100 years later, Einstein is still making headlines

Posted on February 12th, 2016 by Cici

Not just smoke and mirrors: Scientists at LIGO use lasers, mirrors and a 4 km evacuated tube to locate gravitational waves. The observatory cost a total of $620 million to build. Image from bbc.com.

A hundred years after Einstein predicted it, a team of physicists has proven that gravitational waves exist.

LIGO (Laser Interferometer Gravitational-Wave Observatory) scientists got the first readings of what they suspected was a gravitational wave on Sept 14, 2015, and have spent the last five months confirming their data. According to their findings, there is a 1 in 6 million chance that they are NOT correct, so you might as well believe them. Ready for more big numbers? The gravitational wave that they detected was created 1.3 billion light years away (gravity apparently moves as quickly as light) when two black holes merged together.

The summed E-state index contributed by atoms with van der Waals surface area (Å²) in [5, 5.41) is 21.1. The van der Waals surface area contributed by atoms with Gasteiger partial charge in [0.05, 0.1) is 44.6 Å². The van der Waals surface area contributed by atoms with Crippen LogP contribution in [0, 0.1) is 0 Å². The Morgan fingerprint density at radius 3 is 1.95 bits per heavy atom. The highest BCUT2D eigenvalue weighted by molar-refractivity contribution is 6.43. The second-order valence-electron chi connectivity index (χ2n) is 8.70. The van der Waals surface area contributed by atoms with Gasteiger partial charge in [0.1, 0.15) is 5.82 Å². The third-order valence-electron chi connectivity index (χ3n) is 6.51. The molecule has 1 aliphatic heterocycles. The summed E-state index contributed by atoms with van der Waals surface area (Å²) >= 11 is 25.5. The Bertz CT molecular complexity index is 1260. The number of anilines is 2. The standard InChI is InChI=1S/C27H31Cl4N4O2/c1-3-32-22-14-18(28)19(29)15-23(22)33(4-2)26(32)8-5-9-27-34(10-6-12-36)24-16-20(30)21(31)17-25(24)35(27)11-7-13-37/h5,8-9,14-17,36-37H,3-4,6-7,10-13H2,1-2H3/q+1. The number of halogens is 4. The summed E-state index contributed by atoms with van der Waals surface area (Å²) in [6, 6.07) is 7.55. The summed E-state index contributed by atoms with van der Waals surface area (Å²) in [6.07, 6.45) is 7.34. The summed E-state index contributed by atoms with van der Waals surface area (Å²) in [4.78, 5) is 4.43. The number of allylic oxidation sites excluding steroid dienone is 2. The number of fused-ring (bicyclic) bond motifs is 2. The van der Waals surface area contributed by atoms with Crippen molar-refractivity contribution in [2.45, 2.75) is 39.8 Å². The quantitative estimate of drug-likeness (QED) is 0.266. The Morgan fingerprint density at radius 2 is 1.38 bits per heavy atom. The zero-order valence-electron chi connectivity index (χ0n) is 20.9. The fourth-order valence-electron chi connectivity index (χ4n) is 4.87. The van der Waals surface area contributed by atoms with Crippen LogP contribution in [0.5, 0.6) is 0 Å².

LIGO started operations in 2002 and was shut down in 2010 for several years while upgrades were made. In 2015, shortly before the discovery, LIGO was equipped with advanced detectors. Apparently, they work.

But what does the discovery mean? It is a whole new way to look at and explore the universe. In the past, life-changing breakthroughs were created following the discovery of x-rays and radio waves. Scientists are giddy about what gravitational waves may mean for mankind.

But to make things easier to understand, Brian Greene and the World Science Festival made this video:

A great explanation of yesterday’s discovery, by Brian Greene and the World Science Festival.

Posted by I fucking love science on Friday, February 12, 2016

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